Tim Collins was twenty-eight, but looked like a middle-aged man. No one would ever say as much to his face. He worked in construction as an electrician and referred to himself as being as old as he felt, trying to get rid of the stigma. He hung out at the neighborhood bar on Friday and Saturday night with the iron workers and the foremen who lived in the same area, telling crude jokes and flirting with the two waitresses. He had long decided on never to act as old as he looked.
His hair was gray with hints of white, the result of once having pure black hair. His eyes shown as brilliant slate metal. In earlier years, his frame was solid and large. Though the bulk of him hadn’t changed, his beer belly hid more than half of his belt since approximately four years before. Despite all the time he’d spent in the sun, his skin was fair, becoming slightly ruddy in the warmer months, declaring he was an Irishman without a word coming from his mouth.
He was about to kick off on his twenty-ninth year, and profoundly alone. His one love died in a negligent accident eight years ago. Although no one could see it outwardly, he pined for her every day. The crew he shared beer and shots with figured him to be a happy bachelor, not having an inkling of the suffering within him. He kept his emotions held tight within the walls of his blackening heart.
His longtime friend, Doug, one of the foremen who worked for C & M Construction, had noticed the change in his friend in recent years. Although Tim joined the gang at Schmitt’s for drinks and gab, he often sat alone at another table. When his friend asked him what was up, his reply was, “Have some things on my mind, is all.” He’d move in close to the other construction workers and join in the chit-chat.
Tim’s melancholy and petulance were painfully getting the best of him. At the onset, he had recognized the drops in his mood and made efforts to alleviate it. As time went on, and the symptoms grew in intensity, he paid less attention to how the moods were affecting him. Thoughts of death crept in during the evening and nighttime hours. At first he just pondered on the abstract of the subject. Soon, he was thinking about fingers severed and heads in weaved baskets.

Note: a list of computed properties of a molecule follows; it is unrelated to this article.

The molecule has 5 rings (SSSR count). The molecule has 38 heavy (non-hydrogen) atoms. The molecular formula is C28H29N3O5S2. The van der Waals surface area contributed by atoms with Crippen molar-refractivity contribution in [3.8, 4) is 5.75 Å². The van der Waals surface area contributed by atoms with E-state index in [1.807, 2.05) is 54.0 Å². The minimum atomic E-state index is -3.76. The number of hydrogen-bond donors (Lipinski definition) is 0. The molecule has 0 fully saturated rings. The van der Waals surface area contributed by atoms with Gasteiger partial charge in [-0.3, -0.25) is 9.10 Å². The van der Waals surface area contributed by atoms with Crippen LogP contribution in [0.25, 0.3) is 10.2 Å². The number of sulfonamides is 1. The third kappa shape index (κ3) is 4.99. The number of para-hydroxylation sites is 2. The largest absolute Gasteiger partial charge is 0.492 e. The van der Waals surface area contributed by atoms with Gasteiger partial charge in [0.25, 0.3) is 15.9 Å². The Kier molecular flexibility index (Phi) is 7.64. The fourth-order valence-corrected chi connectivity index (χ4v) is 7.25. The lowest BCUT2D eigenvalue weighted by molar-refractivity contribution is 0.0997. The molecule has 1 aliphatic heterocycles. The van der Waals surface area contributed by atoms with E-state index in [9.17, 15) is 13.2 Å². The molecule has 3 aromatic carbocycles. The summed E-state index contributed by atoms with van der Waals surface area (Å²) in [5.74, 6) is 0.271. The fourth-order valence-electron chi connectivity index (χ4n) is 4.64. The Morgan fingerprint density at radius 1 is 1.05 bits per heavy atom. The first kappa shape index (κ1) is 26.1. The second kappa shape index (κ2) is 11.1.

He forced the images out of his mind as he rose in the predawn to trudge through another day at the construction site. He stood under the scalding hot water with his head turned up. The blistering heat didn’t work as well as it used to as a way to banish those horrendous perceptions haunting his thoughts. I’m going to have to get some leather strapping.
He made mental notes about his duties of the day as he cruised down Charlton Avenue. Doug wanted the third floor finished so his men could start putting up the drywall. Amos wanted wires moved on the first floor to appease a couple of the tenants moving their businesses into the structure. Visions of electrocuting these leasers accidentally on purpose floated into his head.
Screech! He slammed on the brakes. His daydream almost caused him to plow into the truck in front of him. He combed his short silver mane before grabbing the wheel again.
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“It’s so curious: one can resist tears and ‘behave’ very well in the hardest hours of grief. But then someone makes you a friendly sign behind a window, or one notices that a flower that was in bud only yesterday has suddenly blossomed, or a letter slips from a drawer… and everything collapses.”